As we move deeper into the winter months, and holiday eating, our immune systems tend to struggle and flail to fight off colds and flus. Some of our immune systems are able to outwit the critters, and some are not. There is a lot of attention and marketing geared towards ‘immune support’ and what actually contributes to a strong immune system, and what behaviors or supplements truly confer protection. Among these immune supportive strategies is Vitamin D supplementation, which has been getting quite a bit of press in the past few years as the latest immune tonic.
Primarily, the active form of Vitamin D is made in the skin in response to UV exposure. However, in the winter months, our days and our time outside get shorter. We are exposed to much less UV stimulation during the winter months, and at some latitudes (such as the Seattle area at 47 degrees N) not at all. As such, we make less Vitamin D during this time of year and the only way to get what we need is via supplementation.
There have been many studies demonstrating its positive effects on our immune systems including breast and colon cancer prevention. Part of how this works is that active Vitamin D ‘turns on’ the part of our immune system that keeps a lookout for viruses or other cells that can cause illness.
Additionally, it decreases inflammation via this same part of the immune system, with our T-cells. It is the inflammatory process itself that we call a ‘cold’ or ‘flu’. The symptoms we recognize as fever, chills, mucous, and fatigue are our body fighting off the critters, which is the inflammatory process that our body creates to boil ’em up and kick ’em out. Rather than fully shutting this process off, Vitamin D helps this process to be more efficient and fine-tuned.
Potentially, Vitamin D supplementation (in the absence of naturally-made Vitamin D due to UV exposure) may not only improve our body’s initial defense but also decrease the severity of what we experience when we do get sick.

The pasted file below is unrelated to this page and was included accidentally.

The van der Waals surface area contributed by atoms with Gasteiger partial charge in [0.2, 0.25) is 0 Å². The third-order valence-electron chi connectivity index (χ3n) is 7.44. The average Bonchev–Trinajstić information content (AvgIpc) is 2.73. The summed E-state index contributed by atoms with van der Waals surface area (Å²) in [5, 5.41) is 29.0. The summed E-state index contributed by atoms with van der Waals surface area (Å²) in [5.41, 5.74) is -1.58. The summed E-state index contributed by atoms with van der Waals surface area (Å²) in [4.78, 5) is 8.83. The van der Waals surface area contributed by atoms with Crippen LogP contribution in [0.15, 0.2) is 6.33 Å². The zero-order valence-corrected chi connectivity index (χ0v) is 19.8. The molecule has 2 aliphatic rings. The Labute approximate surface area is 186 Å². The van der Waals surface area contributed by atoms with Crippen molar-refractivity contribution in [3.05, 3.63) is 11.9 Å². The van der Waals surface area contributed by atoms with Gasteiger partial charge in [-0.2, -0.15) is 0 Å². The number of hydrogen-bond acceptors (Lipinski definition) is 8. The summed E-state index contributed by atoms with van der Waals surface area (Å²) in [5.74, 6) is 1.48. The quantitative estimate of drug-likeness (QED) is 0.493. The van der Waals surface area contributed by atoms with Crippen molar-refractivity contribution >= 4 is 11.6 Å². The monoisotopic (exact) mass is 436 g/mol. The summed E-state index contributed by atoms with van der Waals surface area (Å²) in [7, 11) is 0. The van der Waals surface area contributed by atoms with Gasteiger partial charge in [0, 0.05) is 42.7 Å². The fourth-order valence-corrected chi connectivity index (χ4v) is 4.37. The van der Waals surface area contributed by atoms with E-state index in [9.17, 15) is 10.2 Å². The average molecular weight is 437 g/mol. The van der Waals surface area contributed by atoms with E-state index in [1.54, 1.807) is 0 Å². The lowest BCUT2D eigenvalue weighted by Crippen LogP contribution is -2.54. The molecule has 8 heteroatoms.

I attached this link to a recent study regarding Vitamin D and its use in Type 1 Diabetes Mellitus to address this concept of ‘decreased inflammation and severity’, as well as food for thought about how Vitamin D may work in blood sugar management overall.
Type 1 Diabetes, unlike Type 2 which many of are familar with, is an autoimmune condition. This means that the body and immune system is essentially attacking itself. If we can use Vitamin D therapeutically to affect the way our immune system overreacts and attacks our own bodies, we can also use it to minimize what we experience when our immune system reacts to and fights back against critters.
For many of us, the first step is having Vitamin D levels tested. If your practitioner is not familiar with the test, request to have your serum 25-OH Vitamin D levels screened with your next round of routine blood work. Although the labs have different ranges for what is ‘normal’, having a Vitamin D level over 50 ng/mL is considered optimal for the desired immune function. If your levels are lower than that, discuss appropriate supplementation and food sources with your provider. Generally speaking, adults benefit from 2000-4000 IU daily and kids benefit from 400-1000 IU daily, but it depends on your levels, time of year, and other health concerns to pick just the right dose for you and your family.
Here’s to having a healthy winter season!
If you want to know more about Dr. Sunita and her practice, visit: www.eastsidenaturalmedicine.com